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Monday, 20 August 2012

New Routine : Be More with Less

Deeper Week 3

Ever wonder why Less is More?

Everyone should consider to remain flexible with social media. What works three months ago, may not work today. What works today, may not work three weeks from now. And I am almost on my final week away from Facebook.

I believe this principle can be applied to blogging ... traffic and frequency are directly correlated.

The more you post, the greater your traffic.
The more you practice, the better you get at it.

This is true when you are relatively new blogger like me, seeing my traffic grow in 2011 was self-rewarding, however I started questioning the content, time, purpose and preparation ... I didn't want to be posting too much, get burnout or become too noisy.

I have to agree (with Michael Hyatt, Jeff Goins, Ali Luke & Darren Rowse) that if I could get the same amount of traffic with half the posts, I could probably gain several hours each week that could be invested in other activities. I could read more, research and choose which quality knowledge to share.

My friends are busy everyday. Doesn't mean they don't enjoy spending time reading my post, they just don't have the time to keep up. Others might need some time between post to process the data and apply it. We all have different skills, personalities, and constraints on our time and energy.

My plan is to keep my post short and simple (to the point). Planning ahead will probably help me avoid posting sub-standard content when I am in a rush.

Routines play a very important role, because they make room for other things. I have established a weekly routine, it gets me going in the right direction, stay focus, otherwise I spend a lot of time playing catch up. The feeling of being left behind is indeed stressful. But always remember to make your own, simply copying with someone else’s routine probably won’t work.

Honestly, I only write when I feel inspired, writing to a weekly set schedule doesn't work for me. Why? It is not fun, I used all my creative juices and imagination at work. Therefore blogging shouldn’t be a chore, I figure if posting frequently isn’t working out for me, it’s probably not working well for my readers either.

I particularly like what Seth Godin said when Brian Clark asked him how he wrote every day. Seth refused to answer, and then he said "There is this feeling that if we ate the same breakfast cereal Stephen King ate, then we’d be able to write like Stephen King writes."

Monday, 13 August 2012

Seriously, Why Bother?

Deeper Week 2

I came across a very interesting article by Gill Matthewson, as she reflects on the continuing disappearance of women from architecture and why we should care.

In 2002 Paula Whitman indicated that women comprised 43% of architecture students in Australia. Their representation in the profession varied from state to state: 11.6% of registered architects in Queensland, 15% in New South Wales. Victoria has the highest proportion of women registered at 18.2% (I probably contributed 0.001%)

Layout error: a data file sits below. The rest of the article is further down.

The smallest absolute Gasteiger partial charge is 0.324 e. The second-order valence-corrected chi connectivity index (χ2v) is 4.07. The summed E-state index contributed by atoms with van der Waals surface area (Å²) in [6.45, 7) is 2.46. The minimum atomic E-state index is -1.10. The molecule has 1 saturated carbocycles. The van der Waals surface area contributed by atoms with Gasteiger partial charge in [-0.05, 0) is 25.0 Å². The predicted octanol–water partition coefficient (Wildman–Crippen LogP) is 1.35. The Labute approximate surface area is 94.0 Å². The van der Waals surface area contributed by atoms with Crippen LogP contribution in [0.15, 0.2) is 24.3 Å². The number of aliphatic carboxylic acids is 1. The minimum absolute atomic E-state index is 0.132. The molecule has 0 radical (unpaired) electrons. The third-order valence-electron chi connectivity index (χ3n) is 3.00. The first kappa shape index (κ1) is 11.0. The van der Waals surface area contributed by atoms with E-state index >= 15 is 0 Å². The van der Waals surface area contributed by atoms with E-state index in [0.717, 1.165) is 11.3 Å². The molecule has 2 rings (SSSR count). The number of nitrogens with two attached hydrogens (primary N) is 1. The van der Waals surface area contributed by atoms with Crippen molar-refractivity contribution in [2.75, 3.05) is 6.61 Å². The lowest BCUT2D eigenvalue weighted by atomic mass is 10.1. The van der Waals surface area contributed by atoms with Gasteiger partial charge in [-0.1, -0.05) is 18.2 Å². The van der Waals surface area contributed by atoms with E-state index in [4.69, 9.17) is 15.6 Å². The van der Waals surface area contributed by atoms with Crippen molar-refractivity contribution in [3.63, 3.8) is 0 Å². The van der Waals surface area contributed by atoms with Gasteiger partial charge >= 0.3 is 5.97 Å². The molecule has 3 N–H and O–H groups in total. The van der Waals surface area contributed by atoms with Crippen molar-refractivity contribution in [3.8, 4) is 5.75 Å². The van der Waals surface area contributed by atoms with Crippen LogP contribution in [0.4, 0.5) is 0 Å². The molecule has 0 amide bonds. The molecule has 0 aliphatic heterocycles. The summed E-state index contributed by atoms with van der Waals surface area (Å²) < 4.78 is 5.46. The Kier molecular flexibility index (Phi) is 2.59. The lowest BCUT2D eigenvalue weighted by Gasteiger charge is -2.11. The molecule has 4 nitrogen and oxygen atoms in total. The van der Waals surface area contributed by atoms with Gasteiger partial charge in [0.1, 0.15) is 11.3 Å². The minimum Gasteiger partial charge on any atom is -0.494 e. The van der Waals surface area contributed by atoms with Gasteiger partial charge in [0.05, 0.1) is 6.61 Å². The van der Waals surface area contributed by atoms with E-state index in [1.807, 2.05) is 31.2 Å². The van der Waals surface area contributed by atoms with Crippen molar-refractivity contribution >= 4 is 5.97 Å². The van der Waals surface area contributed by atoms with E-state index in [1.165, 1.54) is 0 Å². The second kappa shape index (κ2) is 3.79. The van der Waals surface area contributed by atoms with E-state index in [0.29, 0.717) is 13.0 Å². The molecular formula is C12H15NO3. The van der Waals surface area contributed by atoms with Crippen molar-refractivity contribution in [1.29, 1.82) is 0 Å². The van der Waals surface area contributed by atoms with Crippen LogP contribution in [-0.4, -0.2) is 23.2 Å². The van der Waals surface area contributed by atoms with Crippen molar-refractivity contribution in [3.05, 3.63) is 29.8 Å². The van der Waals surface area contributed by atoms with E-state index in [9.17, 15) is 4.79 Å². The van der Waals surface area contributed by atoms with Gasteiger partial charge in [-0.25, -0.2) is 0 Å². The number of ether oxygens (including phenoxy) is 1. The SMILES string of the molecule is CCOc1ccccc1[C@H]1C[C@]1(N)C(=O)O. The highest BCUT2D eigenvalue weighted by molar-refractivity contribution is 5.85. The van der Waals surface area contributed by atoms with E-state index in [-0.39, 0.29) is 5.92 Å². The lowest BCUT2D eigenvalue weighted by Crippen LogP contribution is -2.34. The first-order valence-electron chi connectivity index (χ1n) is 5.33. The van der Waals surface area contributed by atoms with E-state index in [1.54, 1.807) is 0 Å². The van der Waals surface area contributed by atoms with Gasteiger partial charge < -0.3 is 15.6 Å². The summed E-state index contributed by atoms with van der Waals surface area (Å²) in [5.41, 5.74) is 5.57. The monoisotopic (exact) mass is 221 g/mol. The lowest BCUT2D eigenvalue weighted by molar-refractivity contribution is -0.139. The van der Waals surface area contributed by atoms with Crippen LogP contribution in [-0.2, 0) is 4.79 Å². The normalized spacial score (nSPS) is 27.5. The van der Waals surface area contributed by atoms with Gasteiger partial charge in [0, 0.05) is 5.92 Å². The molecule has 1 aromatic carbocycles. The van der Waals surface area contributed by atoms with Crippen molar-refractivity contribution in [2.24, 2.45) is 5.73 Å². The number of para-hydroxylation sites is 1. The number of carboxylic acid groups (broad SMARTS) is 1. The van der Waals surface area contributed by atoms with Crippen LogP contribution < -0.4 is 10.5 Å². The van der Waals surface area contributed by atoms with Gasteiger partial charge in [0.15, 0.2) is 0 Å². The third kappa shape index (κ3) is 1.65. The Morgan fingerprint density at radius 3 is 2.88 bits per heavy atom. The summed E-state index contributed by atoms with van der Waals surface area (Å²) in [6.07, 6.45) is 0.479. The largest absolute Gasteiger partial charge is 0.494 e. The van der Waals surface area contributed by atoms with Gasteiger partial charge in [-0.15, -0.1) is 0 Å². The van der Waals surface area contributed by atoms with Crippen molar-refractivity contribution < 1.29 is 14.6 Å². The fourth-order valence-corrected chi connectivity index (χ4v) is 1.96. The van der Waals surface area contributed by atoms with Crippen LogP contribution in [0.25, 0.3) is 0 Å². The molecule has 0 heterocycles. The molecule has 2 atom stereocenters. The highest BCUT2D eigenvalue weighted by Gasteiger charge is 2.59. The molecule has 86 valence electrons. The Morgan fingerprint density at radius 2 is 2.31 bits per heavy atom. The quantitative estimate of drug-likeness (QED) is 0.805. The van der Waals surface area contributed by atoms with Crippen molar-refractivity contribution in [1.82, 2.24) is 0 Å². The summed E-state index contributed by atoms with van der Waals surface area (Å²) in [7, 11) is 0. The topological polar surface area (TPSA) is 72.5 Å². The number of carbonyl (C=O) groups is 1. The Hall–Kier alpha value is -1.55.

Despite near gender parity at architecture schools and in graduation numbers, women still constitute just 20% of registered architects in Australia in 2012 ... and women earn less that men. (absolutely shocking)

The Australian Bureau of Statistics (ABS) surveys states that about 86% of architects practice in small offices (which means less than 5 people), the average income for architects is less than the award for carpenters/ draft person (this is true) and many architects practice part time (often ‘moonlighting’ between employee architects and private commission).

The world is simply not constructed in a way that allows everyone to “just get on and do what they want to do”. Gender is, of course, inevitable – it’s a critical part of our identities. As soon as we meet someone we make assumptions about who they are and how we might want or need to interact with them; however assumptions do make social life manageable.

We base these assumptions on everything from what people look like (including their gender, what they wear, what they carry, their age, ethnicity, height, etc.) to what they sound like (accent, type of words and other noises they use, etc.). But gender carries a lot of weight and who can disagree?

Where things come unstuck is when simplistic stereotypes kick in and we get gender judgement: because I am a woman, or a man, I will ‘naturally’ act, react, think, work, play, design, live, desire, etc. in a particular way. These valuing systems are at times really obvious and at other times very subtle. And because gender is a basic building block of how a society operates therefore judgement are based on gender ripples through everything from the small to large scale.

It is complicated ...